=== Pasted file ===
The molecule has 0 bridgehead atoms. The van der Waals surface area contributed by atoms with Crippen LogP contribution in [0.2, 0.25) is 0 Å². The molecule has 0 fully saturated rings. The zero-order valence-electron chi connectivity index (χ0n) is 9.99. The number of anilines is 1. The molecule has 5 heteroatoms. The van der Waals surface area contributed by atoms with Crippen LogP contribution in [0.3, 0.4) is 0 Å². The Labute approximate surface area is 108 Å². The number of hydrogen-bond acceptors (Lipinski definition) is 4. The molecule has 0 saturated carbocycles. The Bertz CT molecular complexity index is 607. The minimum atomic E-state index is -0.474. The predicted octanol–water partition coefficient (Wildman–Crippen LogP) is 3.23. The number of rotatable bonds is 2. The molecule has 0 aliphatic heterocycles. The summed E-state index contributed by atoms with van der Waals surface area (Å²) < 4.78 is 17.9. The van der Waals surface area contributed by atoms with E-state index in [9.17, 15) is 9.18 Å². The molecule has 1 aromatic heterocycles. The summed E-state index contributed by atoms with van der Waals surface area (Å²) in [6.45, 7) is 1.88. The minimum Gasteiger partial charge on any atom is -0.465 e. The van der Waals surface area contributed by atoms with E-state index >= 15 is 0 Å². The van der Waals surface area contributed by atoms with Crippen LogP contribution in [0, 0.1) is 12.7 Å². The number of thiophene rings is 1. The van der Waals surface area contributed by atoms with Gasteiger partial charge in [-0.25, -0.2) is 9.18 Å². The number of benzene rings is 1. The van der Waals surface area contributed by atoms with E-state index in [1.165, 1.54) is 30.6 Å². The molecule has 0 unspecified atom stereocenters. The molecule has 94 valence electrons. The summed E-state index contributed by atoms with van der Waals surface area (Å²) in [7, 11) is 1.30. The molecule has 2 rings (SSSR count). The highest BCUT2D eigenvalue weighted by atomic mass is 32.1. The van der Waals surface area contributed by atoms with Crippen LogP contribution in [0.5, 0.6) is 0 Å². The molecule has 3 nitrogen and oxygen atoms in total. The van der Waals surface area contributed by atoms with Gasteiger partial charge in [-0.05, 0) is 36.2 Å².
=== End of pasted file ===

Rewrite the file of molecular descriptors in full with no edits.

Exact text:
The molecule has 0 bridgehead atoms. The van der Waals surface area contributed by atoms with Crippen LogP contribution in [0.2, 0.25) is 0 Å². The molecule has 0 fully saturated rings. The zero-order valence-electron chi connectivity index (χ0n) is 9.99. The number of anilines is 1. The molecule has 5 heteroatoms. The van der Waals surface area contributed by atoms with Crippen LogP contribution in [0.3, 0.4) is 0 Å². The Labute approximate surface area is 108 Å². The number of hydrogen-bond acceptors (Lipinski definition) is 4. The molecule has 0 saturated carbocycles. The Bertz CT molecular complexity index is 607. The minimum atomic E-state index is -0.474. The predicted octanol–water partition coefficient (Wildman–Crippen LogP) is 3.23. The number of rotatable bonds is 2. The molecule has 0 aliphatic heterocycles. The summed E-state index contributed by atoms with van der Waals surface area (Å²) < 4.78 is 17.9. The van der Waals surface area contributed by atoms with E-state index in [9.17, 15) is 9.18 Å². The molecule has 1 aromatic heterocycles. The summed E-state index contributed by atoms with van der Waals surface area (Å²) in [6.45, 7) is 1.88. The minimum Gasteiger partial charge on any atom is -0.465 e. The van der Waals surface area contributed by atoms with E-state index >= 15 is 0 Å². The van der Waals surface area contributed by atoms with Crippen LogP contribution in [0, 0.1) is 12.7 Å². The number of thiophene rings is 1. The van der Waals surface area contributed by atoms with Gasteiger partial charge in [-0.25, -0.2) is 9.18 Å². The number of benzene rings is 1. The van der Waals surface area contributed by atoms with E-state index in [1.165, 1.54) is 30.6 Å². The molecule has 0 unspecified atom stereocenters. The molecule has 94 valence electrons. The summed E-state index contributed by atoms with van der Waals surface area (Å²) in [7, 11) is 1.30. The molecule has 2 rings (SSSR count). The highest BCUT2D eigenvalue weighted by atomic mass is 32.1. The van der Waals surface area contributed by atoms with Crippen LogP contribution in [0.5, 0.6) is 0 Å². The molecule has 3 nitrogen and oxygen atoms in total. The van der Waals surface area contributed by atoms with Gasteiger partial charge in [-0.05, 0) is 36.2 Å².